A brain injury occurs once every seven seconds in the U.S. and 50% of all cases are caused by a motor vehicle (according to Brainline.org). Luckily, many of these traumatic brain injuries (TBIs) are concussions which are fairly temporary and fully reversible. The classification of injury is made based on the amount of damage done to the brain tissue. While a concussion is the mildest form of a brain injury, there is still a 20% chance that it could lead to longer-term health problems.

Concussions are not always diagnosed right away. Sometimes the symptoms are very mild or they don’t appear until days or weeks after the incident. Regardless of the subtleness of the symptoms, it is important to take precautions and educate yourself regarding this injury and its progression.
Car Accidents and Concussion Symptoms


The most common causes of concussions are related to sports, falls, and car accidents. A bump, blow, or jolt to the head forces the brain to hit the hard wall of the skull and can cause damage to the tissue.


Concussion symptoms can show up right away, they can be delayed by days or weeks, or they can go unnoticed because they are so mild. The symptoms are the key to determining the seriousness of the injury, so it is important that you pay close attention to them.

Note and monitor changes and progression in the following:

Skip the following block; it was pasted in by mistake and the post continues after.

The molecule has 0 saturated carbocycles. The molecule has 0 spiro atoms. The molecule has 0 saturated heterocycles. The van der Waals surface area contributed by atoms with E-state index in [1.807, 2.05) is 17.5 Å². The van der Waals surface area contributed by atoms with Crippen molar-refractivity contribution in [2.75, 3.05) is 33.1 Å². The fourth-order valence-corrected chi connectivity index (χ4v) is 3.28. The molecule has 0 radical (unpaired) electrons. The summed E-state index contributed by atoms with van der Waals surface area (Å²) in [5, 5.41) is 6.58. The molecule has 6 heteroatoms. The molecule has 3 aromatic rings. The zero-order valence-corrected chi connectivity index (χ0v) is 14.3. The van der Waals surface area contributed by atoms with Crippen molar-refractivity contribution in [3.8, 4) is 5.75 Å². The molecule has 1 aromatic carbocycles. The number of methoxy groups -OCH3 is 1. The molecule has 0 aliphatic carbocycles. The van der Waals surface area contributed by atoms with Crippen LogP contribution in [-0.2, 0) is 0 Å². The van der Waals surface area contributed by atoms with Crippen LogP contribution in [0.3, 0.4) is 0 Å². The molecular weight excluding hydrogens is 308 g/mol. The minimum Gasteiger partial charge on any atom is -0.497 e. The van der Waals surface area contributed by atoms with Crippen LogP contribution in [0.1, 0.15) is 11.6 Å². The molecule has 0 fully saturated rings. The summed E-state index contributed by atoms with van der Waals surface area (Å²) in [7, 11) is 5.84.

• Headache
  • Loss of consciousness
  • Disorientation
  • Nausea
  • Vomiting
  • Dizziness
  • Delayed response
  • Fatigue

Medical attention is advised for the following symptoms:

  • Disorientation that does not go away
  • Repeated vomiting
  • Seizures
  • Strange eye movements
  • Problems with balance
  • Pupils that are unequal in size


Recovery from a concussion can take hours, days, weeks, or even months with ongoing symptoms such as:

  • Difficulty concentrating
  • Mild headaches
  • Sensitivity to noise
  • Fatigue
  • Withdrawn personality
  • Dizziness
  • Occasional blurred vision

While concussions are very common but a mild brain injury, they can pose potentially serious risks. Note that if you have had more than one concussion, your risk of long-term impact dramatically increases. Look out for these concussion symptoms if you or a loved one has been involved in a car accident. They key is to be aware of the injury in order to take the necessary precautions on the road to recovery.

If you have suffered a brain injury at the fault of another driver, reach out to the Law Offices of Philip M. Cohen for help.